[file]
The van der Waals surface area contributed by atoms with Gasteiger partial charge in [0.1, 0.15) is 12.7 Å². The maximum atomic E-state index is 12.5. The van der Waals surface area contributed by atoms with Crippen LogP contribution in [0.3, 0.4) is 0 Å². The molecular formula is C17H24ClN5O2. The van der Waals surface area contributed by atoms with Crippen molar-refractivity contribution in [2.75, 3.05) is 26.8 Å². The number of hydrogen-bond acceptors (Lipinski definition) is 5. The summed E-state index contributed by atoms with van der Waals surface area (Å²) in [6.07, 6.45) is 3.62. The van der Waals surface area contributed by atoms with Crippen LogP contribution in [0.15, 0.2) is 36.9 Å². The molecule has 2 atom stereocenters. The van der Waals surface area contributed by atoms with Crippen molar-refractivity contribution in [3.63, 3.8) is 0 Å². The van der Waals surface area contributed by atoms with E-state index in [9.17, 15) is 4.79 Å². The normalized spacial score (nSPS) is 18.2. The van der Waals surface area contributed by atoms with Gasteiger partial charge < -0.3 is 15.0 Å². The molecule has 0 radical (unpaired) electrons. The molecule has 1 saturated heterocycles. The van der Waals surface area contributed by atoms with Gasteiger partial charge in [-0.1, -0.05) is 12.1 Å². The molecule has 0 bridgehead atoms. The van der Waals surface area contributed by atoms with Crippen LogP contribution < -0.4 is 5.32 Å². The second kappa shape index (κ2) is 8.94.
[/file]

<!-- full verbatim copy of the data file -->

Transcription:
The van der Waals surface area contributed by atoms with Gasteiger partial charge in [0.1, 0.15) is 12.7 Å². The maximum atomic E-state index is 12.5. The van der Waals surface area contributed by atoms with Crippen LogP contribution in [0.3, 0.4) is 0 Å². The molecular formula is C17H24ClN5O2. The van der Waals surface area contributed by atoms with Crippen molar-refractivity contribution in [2.75, 3.05) is 26.8 Å². The number of hydrogen-bond acceptors (Lipinski definition) is 5. The summed E-state index contributed by atoms with van der Waals surface area (Å²) in [6.07, 6.45) is 3.62. The van der Waals surface area contributed by atoms with Crippen LogP contribution in [0.15, 0.2) is 36.9 Å². The molecule has 2 atom stereocenters. The van der Waals surface area contributed by atoms with Crippen molar-refractivity contribution in [3.63, 3.8) is 0 Å². The van der Waals surface area contributed by atoms with E-state index in [9.17, 15) is 4.79 Å². The normalized spacial score (nSPS) is 18.2. The van der Waals surface area contributed by atoms with Gasteiger partial charge < -0.3 is 15.0 Å². The molecule has 0 radical (unpaired) electrons. The molecule has 1 saturated heterocycles. The van der Waals surface area contributed by atoms with Gasteiger partial charge in [-0.1, -0.05) is 12.1 Å². The molecule has 0 bridgehead atoms. The van der Waals surface area contributed by atoms with Crippen LogP contribution < -0.4 is 5.32 Å². The second kappa shape index (κ2) is 8.94.